AUDIE CORNISH, HOST:
You're listening to ALL THINGS CONSIDERED from NPR News.
NPR's Sean Carberry recently wrapped up an assignment in Afghanistan's capital, Kabul. He sent us this postcard after visiting two of the city's most popular bazaars.
(SOUNDBITE OF MOTORCYCLES)
SEAN CARBERRY, BYLINE: Small Chinese motorcycles are one of the preferred methods of transportation in Kabul. Zach Warren, a Georgetown University Ph.D. student who spent years working in Afghanistan, is one of the few Westerners who travels the city on two wheels. One afternoon, I hopped on the back of his rickety motorcycle, and we sliced our way through Kabul traffic. Our destination: the main bazaar in the old city section of Kabul.
UNIDENTIFIED MAN #1: (Foreign language spoken)
ZACH WARREN: So this is a central area for Afghans to shop. It's one of the biggest bazaars, and you can buy virtually anything here from dates to mangoes, to toilet paper.
CARBERRY: The bazaar snakes through dirty streets and dodgy alleys lined by old buildings in various states of disrepair. Shop after shop is packed with cheap household goods, mostly imported from Iran, Pakistan and China. This looks like the home improvement aisle. It's all sorts of shops with tools and pulleys and shovels and...
WARREN: You don't have Wal-Mart-style convenience stores. You have rows of a particular product. Teapots, for example, this is - this area here, they're all - this is all for serving tea.
CARBERRY: But there's actually no tea in this section, is there?
WARREN: No. There's no tea, OK?
WARREN: You probably have to go somewhere else for that.
CARBERRY: The bazaar seems to wind on endlessly. At least 80 percent of the vendors and customers are men and boys. There are few women and even fewer Westerners.
WARREN: To be honest, I don't spend too much time here because it's a security risk for me.
CARBERRY: Nice that Zach waited until after we're deep inside the center of the bazaar to mention that point.
WARREN: It was a lot better in 2005, 2006, and sort of progressively gotten worse. During the midday like this, we're fine, but you wouldn't want to be here maybe later at night.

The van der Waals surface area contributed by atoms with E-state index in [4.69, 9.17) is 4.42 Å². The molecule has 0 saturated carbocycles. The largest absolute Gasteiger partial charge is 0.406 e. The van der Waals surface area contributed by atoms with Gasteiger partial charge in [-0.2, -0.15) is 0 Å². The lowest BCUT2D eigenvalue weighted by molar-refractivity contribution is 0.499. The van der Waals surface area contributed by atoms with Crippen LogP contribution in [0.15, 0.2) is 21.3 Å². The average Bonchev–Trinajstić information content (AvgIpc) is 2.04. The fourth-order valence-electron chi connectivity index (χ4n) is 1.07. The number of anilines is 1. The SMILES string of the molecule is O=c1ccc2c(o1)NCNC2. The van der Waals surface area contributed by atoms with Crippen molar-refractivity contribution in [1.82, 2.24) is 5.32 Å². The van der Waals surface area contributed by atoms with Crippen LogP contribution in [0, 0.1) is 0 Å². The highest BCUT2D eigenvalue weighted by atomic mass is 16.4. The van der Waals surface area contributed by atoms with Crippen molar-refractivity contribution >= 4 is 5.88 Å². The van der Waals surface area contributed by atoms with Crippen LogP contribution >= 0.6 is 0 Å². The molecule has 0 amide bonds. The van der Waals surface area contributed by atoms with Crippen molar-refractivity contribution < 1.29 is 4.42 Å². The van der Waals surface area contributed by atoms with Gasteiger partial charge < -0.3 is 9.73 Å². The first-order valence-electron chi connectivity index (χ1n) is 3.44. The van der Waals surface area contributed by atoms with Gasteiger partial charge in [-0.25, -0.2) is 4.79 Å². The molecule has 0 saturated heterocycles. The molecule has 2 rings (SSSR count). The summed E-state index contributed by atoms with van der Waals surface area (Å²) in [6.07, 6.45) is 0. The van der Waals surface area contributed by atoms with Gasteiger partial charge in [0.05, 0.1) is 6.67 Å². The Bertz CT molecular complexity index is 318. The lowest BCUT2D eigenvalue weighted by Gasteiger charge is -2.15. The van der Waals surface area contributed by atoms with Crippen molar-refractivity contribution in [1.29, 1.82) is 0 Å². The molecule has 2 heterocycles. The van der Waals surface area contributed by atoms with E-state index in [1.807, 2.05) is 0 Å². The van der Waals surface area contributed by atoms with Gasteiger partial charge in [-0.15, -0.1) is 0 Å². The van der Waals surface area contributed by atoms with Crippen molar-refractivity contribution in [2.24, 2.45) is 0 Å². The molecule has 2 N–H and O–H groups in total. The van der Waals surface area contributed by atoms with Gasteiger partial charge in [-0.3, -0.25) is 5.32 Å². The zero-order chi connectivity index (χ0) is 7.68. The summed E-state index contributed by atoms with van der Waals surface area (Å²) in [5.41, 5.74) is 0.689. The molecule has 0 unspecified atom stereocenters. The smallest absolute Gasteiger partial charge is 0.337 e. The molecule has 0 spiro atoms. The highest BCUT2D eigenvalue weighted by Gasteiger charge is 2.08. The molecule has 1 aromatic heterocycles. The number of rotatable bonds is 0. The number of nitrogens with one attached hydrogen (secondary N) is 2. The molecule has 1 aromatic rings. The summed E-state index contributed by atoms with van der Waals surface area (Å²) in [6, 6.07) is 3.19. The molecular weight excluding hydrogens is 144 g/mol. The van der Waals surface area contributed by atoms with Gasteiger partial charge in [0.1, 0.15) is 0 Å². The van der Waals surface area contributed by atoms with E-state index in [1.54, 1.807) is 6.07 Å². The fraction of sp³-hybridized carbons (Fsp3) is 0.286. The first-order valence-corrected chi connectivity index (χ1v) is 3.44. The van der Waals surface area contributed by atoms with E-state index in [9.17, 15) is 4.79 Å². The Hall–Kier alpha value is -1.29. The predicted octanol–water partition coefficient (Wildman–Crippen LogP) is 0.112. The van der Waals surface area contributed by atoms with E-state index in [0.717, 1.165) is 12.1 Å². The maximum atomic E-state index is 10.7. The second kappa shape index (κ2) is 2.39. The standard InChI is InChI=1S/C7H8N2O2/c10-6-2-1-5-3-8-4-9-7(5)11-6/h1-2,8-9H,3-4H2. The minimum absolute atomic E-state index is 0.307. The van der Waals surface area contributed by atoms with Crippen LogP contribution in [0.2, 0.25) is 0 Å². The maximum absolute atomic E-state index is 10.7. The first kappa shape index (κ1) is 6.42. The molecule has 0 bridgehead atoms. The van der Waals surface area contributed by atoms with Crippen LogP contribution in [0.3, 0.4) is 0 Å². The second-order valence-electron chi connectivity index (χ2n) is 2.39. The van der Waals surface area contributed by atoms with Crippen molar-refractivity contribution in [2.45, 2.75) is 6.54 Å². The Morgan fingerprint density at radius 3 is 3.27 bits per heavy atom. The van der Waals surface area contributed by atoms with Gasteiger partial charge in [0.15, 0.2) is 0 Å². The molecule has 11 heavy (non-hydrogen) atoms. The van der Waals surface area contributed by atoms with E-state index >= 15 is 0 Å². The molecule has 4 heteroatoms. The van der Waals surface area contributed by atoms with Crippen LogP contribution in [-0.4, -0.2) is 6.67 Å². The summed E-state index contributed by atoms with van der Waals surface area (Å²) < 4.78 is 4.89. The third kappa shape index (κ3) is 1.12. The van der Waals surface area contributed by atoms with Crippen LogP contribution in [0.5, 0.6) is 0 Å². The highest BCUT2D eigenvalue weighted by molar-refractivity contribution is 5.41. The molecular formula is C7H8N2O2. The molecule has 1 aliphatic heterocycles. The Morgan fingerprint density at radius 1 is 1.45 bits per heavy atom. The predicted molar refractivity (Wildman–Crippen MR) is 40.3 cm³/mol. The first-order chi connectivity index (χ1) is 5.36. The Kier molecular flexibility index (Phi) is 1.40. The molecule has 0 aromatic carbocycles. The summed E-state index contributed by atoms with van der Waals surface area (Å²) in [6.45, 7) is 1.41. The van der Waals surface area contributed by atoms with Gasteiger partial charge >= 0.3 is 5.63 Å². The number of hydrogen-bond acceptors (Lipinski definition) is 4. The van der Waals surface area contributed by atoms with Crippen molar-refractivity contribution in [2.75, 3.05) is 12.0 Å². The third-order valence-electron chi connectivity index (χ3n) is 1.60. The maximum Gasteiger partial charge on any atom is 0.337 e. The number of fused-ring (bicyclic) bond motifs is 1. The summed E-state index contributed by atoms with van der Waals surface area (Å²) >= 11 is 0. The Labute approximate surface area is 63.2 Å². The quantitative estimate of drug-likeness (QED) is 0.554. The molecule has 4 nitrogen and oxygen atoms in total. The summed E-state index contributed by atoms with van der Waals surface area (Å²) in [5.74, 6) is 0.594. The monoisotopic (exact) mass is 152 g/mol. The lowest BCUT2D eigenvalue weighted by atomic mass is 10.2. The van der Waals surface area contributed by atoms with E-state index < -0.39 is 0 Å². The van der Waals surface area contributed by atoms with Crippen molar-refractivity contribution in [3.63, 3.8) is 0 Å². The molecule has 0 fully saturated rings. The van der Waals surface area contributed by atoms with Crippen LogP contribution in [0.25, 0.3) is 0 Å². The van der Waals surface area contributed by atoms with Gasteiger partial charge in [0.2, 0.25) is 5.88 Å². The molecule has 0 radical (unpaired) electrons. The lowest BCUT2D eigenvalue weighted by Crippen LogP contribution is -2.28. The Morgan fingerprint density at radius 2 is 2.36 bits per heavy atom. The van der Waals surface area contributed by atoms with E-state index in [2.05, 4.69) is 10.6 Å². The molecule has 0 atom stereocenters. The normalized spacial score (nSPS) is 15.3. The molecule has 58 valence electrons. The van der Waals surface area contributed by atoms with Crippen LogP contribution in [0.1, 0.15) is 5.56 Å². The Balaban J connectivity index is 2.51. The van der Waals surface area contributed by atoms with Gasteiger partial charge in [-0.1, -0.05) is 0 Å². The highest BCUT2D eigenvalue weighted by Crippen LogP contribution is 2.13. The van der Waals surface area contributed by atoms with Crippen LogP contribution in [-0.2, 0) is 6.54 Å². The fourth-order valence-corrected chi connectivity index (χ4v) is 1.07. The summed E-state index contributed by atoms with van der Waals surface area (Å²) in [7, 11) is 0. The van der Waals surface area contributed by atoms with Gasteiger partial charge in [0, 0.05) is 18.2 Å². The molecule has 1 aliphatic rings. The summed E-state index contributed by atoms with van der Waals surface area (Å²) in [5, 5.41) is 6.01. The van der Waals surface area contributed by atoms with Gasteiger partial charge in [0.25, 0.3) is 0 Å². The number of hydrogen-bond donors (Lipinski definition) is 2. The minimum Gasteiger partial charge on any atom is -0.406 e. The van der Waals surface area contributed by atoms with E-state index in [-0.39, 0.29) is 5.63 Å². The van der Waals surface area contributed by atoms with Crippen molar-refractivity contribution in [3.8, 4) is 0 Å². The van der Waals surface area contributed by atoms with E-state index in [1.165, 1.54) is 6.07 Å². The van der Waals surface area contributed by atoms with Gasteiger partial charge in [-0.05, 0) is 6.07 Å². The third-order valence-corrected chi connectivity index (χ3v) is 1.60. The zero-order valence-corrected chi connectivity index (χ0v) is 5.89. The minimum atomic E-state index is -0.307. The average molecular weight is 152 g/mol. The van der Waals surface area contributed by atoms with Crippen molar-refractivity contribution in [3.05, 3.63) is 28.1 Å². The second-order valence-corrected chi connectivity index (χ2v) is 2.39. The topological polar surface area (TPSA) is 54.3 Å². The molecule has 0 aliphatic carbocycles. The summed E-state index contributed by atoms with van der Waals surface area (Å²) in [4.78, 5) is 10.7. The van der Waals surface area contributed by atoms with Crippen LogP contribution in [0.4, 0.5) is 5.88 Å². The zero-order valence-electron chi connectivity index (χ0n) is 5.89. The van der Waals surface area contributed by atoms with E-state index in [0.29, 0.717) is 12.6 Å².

(SOUNDBITE OF MOTORCYCLE)
UNIDENTIFIED MAN #2: (Foreign language spoken)
CARBERRY: So despite calls from various vendors to visit their stalls, we hop back on the bike and head across town to another and completely different market, one where you'll actually see some Westerners out shopping.
WARREN: Ah. Welcome to the Bush Bazaar. So this is the bazaar where goods that have, quote, unquote, "fallen off of U.S. trucks" are assembled and sold again.
CARBERRY: It's one of the worst-kept secrets in Kabul that everything in this bazaar is either counterfeit or pilfered from NATO trucks and bases. Vendors are selling industrial-sized cans of ketchup or cleaning supplies, items that look exactly like what you'd see in a pantry or closet at Bagram Air Field, north of Kabul. And the prices are less than half of the usual cost. Maple-flavored syrup. (Unintelligible)...
WARREN: Maple-flavored syrup. Oh, yes. So we've got the breakfast cake MREs here.
CARBERRY: Yeah. Maple-flavored syrup. Yeah.
FAHIM: (Foreign language spoken)
CARBERRY: We speak with the owner of the shop. His name is Fahim, and he's had this shop for two years. Like most of the vendors in the bazaar, he's reluctant to discuss the details of his business with a couple of Westerners with an audio recorder.
WARREN: So he's saying he buys it from a shop at Bagram, and my guess is you can be assured that doesn't happen.
CARBERRY: So if you find yourself in Kabul and want to buy back MREs and combat boots that your tax dollars have already paid for, the Bush Bazaar is the place to visit. Sean Carberry, NPR News.